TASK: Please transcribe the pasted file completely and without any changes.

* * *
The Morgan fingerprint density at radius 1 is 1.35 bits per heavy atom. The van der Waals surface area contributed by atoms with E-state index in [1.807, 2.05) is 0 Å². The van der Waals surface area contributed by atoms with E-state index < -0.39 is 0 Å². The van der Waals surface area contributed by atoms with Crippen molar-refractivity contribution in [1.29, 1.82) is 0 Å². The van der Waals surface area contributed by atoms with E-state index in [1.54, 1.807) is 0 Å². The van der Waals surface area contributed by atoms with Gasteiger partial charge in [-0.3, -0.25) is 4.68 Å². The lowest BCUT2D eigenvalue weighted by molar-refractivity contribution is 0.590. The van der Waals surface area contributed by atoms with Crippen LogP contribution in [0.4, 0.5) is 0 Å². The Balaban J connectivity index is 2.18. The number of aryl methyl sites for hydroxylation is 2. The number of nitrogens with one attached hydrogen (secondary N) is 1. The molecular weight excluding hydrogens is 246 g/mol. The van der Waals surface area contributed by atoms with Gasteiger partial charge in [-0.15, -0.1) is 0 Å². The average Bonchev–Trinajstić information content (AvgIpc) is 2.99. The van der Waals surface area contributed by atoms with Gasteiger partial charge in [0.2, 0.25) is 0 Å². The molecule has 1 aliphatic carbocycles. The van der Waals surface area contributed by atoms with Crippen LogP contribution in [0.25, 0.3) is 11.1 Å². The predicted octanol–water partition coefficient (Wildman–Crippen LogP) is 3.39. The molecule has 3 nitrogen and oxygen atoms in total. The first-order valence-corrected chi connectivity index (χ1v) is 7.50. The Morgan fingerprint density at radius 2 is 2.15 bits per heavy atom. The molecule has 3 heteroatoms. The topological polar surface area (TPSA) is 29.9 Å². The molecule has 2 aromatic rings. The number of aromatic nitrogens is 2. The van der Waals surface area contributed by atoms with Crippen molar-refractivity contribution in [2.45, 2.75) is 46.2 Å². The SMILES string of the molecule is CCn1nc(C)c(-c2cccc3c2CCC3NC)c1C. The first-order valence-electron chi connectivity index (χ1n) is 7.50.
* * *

The Morgan fingerprint density at radius 1 is 1.35 bits per heavy atom. The van der Waals surface area contributed by atoms with E-state index in [1.807, 2.05) is 0 Å². The van der Waals surface area contributed by atoms with E-state index < -0.39 is 0 Å². The van der Waals surface area contributed by atoms with Crippen molar-refractivity contribution in [1.29, 1.82) is 0 Å². The van der Waals surface area contributed by atoms with E-state index in [1.54, 1.807) is 0 Å². The van der Waals surface area contributed by atoms with Gasteiger partial charge in [-0.3, -0.25) is 4.68 Å². The lowest BCUT2D eigenvalue weighted by molar-refractivity contribution is 0.590. The van der Waals surface area contributed by atoms with Crippen LogP contribution in [0.4, 0.5) is 0 Å². The Balaban J connectivity index is 2.18. The number of aryl methyl sites for hydroxylation is 2. The number of nitrogens with one attached hydrogen (secondary N) is 1. The molecular weight excluding hydrogens is 246 g/mol. The van der Waals surface area contributed by atoms with Gasteiger partial charge in [-0.15, -0.1) is 0 Å². The average Bonchev–Trinajstić information content (AvgIpc) is 2.99. The van der Waals surface area contributed by atoms with Gasteiger partial charge in [0.2, 0.25) is 0 Å². The molecule has 1 aliphatic carbocycles. The van der Waals surface area contributed by atoms with Crippen LogP contribution in [0.25, 0.3) is 11.1 Å². The predicted octanol–water partition coefficient (Wildman–Crippen LogP) is 3.39. The molecule has 3 nitrogen and oxygen atoms in total. The first-order valence-corrected chi connectivity index (χ1v) is 7.50. The Morgan fingerprint density at radius 2 is 2.15 bits per heavy atom. The molecule has 3 heteroatoms. The topological polar surface area (TPSA) is 29.9 Å². The molecule has 2 aromatic rings. The number of aromatic nitrogens is 2. The van der Waals surface area contributed by atoms with Crippen molar-refractivity contribution in [2.45, 2.75) is 46.2 Å². The SMILES string of the molecule is CCn1nc(C)c(-c2cccc3c2CCC3NC)c1C. The first-order valence-electron chi connectivity index (χ1n) is 7.50.